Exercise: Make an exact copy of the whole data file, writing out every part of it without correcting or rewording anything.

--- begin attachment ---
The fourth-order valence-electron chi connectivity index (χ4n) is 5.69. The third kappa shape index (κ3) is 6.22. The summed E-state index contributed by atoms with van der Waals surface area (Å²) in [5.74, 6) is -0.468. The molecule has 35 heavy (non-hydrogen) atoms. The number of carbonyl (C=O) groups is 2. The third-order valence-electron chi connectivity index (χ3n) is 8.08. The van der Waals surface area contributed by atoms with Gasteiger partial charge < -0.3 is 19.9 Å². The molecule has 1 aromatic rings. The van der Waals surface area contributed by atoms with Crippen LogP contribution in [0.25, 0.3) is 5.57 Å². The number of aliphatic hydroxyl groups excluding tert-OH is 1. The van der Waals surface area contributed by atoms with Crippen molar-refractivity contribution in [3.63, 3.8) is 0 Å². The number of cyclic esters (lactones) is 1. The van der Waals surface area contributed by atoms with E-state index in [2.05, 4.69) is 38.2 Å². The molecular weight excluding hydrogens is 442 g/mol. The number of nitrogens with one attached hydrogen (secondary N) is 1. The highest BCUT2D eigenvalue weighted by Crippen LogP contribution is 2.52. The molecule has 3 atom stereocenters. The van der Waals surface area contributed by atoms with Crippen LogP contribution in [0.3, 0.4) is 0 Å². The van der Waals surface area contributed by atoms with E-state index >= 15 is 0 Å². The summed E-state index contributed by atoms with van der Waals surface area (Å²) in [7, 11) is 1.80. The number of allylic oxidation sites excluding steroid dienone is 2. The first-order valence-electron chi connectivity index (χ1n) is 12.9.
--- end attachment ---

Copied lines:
The fourth-order valence-electron chi connectivity index (χ4n) is 5.69. The third kappa shape index (κ3) is 6.22. The summed E-state index contributed by atoms with van der Waals surface area (Å²) in [5.74, 6) is -0.468. The molecule has 35 heavy (non-hydrogen) atoms. The number of carbonyl (C=O) groups is 2. The third-order valence-electron chi connectivity index (χ3n) is 8.08. The van der Waals surface area contributed by atoms with Gasteiger partial charge < -0.3 is 19.9 Å². The molecule has 1 aromatic rings. The van der Waals surface area contributed by atoms with Crippen LogP contribution in [0.25, 0.3) is 5.57 Å². The number of aliphatic hydroxyl groups excluding tert-OH is 1. The van der Waals surface area contributed by atoms with Crippen molar-refractivity contribution in [3.63, 3.8) is 0 Å². The number of cyclic esters (lactones) is 1. The van der Waals surface area contributed by atoms with E-state index in [2.05, 4.69) is 38.2 Å². The molecular weight excluding hydrogens is 442 g/mol. The number of nitrogens with one attached hydrogen (secondary N) is 1. The highest BCUT2D eigenvalue weighted by Crippen LogP contribution is 2.52. The molecule has 3 atom stereocenters. The van der Waals surface area contributed by atoms with Crippen LogP contribution in [0.3, 0.4) is 0 Å². The van der Waals surface area contributed by atoms with E-state index >= 15 is 0 Å². The summed E-state index contributed by atoms with van der Waals surface area (Å²) in [7, 11) is 1.80. The number of allylic oxidation sites excluding steroid dienone is 2. The first-order valence-electron chi connectivity index (χ1n) is 12.9.